Living Trust vs. Will in New York: Which Is Better?

Estate planning is an important yet overlooked topic for many existing homeowners and first time home buyers in New York, particularly in NYC. While the use of a will is the most commonly used way to plan for the distribution of assets upon death, a living trust can also perform the same function while offering additional benefits such as the avoidance of probate.

The use of a living trust, or a living trust in conjunction with pour over will, can completely eliminate or minimize the time and monetary expenses associated with probate as would be required when exclusively using a will as an estate planning tool.

Consequentially, a living trust is generally regarded as a great probate avoidance mechanism and will substitute. A living trust also provides additional benefits such as greater privacy and additional protection from court challenges as compared to a Last Will and Testament. A living trust is especially helpful if you reside out-of-state, as it can avoid the need for Ancillary Probate proceedings in the states where you own property.

What is a will?

A Will, also known as a Last Will and Testament, is a signed statement which coordinates the distribution of assets after death and appoints an executor to oversee the winding down of one’s estate. A Will may also name a guardian to care for minor children and identify a trustee to manage any property which is left to minors.

A Will in New York must be signed in front of two witnesses, and both witnesses must also sign the Will. It’s customary to prepare a Will, a Living Will as well as a Health Care Proxy as part of a comprehensive estate planning strategy in New York.

The use of a living trust in New York avoids probate, provides privacy and offers additional protection against court challenges compared to a will.

A ‘pourover will’ is used in conjunction with a living will to address any assets which aren’t in the trust at the time of death. The pour-over will stipulates that any assets which weren’t transferred into the trust prior to death become part of the living trust and are to be disposed of as instructed by the living trust.

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What is a living trust?

A living trust, also known as a ‘revocable trust’, is a way of allocating assets to beneficiaries after death while avoiding or minimizing the probate process. Assets such as real estate and bank accounts are transferred into a living trust by the grantor, and the trust documentation names a Trustee as well as Successor Trustee.

The living trust outlines what happens to the property once the grantor or settlor (the person who contributed the property) passes away. Because the assets have been transferred into the trust, they are not considered to be part of a decedent’s estate and are not subject to probate.

The grantor typically serves as the Trustee, and this means that the grantor maintains full control of the trust and the assets contained therein during her or his lifetime. Consequently, a living trust may be amended or revoked at any time while the grantor is still alive. Any income or tax obligations arising from the assets transferred into the trust remain the responsibility of the grantor.

Upon death of the grantor, the Successor Trustee is tasked with managing the assets, paying bills and making distributions as outlined in the Trust documentation while winding down the estate.

Unlike a will, a living trust is a private document which never becomes public. Therefore, it offers additional privacy compared to a Last Will and Testament which must be submitted publicly for probate and becomes a matter of public record. A living trust also offers additional protection from court challenges compared to a will.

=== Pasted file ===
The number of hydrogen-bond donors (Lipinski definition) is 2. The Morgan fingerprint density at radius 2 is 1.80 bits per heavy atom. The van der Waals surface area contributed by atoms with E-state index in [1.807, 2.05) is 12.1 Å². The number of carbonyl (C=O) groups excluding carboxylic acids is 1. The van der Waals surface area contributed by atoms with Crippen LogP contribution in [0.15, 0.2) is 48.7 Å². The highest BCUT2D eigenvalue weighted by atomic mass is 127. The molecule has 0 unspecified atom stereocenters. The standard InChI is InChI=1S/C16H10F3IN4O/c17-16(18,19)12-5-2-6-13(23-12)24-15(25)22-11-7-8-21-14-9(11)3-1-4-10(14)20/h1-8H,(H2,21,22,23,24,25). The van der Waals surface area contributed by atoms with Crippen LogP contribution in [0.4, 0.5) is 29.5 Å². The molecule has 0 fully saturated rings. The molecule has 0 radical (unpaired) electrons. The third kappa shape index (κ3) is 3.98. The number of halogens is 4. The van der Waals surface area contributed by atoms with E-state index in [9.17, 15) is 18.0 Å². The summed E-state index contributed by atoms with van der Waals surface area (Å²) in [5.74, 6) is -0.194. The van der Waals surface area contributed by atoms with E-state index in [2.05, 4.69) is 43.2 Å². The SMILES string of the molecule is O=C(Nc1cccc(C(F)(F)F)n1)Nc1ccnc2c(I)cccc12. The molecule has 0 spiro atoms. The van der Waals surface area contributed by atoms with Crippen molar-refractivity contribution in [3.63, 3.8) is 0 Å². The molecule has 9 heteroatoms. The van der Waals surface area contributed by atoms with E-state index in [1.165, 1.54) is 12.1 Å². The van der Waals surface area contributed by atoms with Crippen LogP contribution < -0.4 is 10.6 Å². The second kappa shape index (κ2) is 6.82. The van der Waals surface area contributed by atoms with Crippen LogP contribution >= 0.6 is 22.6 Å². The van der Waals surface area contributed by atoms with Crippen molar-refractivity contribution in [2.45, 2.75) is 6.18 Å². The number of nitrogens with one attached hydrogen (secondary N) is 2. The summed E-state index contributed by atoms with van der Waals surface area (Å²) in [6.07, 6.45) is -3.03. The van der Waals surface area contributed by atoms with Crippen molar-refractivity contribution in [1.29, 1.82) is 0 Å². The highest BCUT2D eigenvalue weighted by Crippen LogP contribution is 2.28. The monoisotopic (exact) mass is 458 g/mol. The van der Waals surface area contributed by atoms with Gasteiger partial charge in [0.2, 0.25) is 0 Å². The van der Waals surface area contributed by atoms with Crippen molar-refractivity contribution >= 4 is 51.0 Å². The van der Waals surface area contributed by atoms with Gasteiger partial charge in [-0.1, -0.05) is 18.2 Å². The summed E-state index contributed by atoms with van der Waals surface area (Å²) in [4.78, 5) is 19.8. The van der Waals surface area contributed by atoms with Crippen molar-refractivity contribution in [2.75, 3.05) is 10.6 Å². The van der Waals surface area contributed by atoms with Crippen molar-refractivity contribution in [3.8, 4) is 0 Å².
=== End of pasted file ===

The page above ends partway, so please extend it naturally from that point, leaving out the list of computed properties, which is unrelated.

An irrevocable trust, on the other hand, may not be modified without the permission of the beneficiaries.

“Trusts are an excellent vehicle for both estate planning and asset protection as well, but there are important things to keep in mind.  Obviously, the most important thing is to have a very tightly drafted trust agreement, but also if you live in an apartment, you will want to check with your condominium association or your cooperative board to see if they will accept ownership in the form of a trust.

Lastly, if you have a mortgage on the property, you will want to either pay off the mortgage or clear this with your mortgage company, since a transfer in ownership would typically void the mortgage.  In short, this is something you really should be working on with a skilled attorney.”

~John Moss, Partner at Moss & Moss LLP in New York City

What is probate?

Probate in New York is a legal process through which a Surrogate’s Court recognizes a deceased’s Last Will and Testament and authorizes the named Executor to manage and unwind the estate through naming “letters testamentary.” A will submitted for probate becomes a matter of public record.

The Executor is tasked with gathering assets, paying obligations of the deceased, addressing any pending litigation, paying taxes and selling and distributing assets in line with the instructions provided in the will, among other responsibilities.

Probate is a costly and time consuming process even if the decedent has a will, as there are court filing fees, attorney fees and other potential expenses such as court challenges and the costs associated with tracking down beneficiaries.

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Advantages of a living trust vs. a will in New York

The primary advantage and benefit of a living trust versus a will is that a living trust avoids probate. Probate is a public, time consuming and costly process through which a decedent’s Last Will and Testament is recognized through the courts and the Executor becomes authorized to manage and unwind the estate.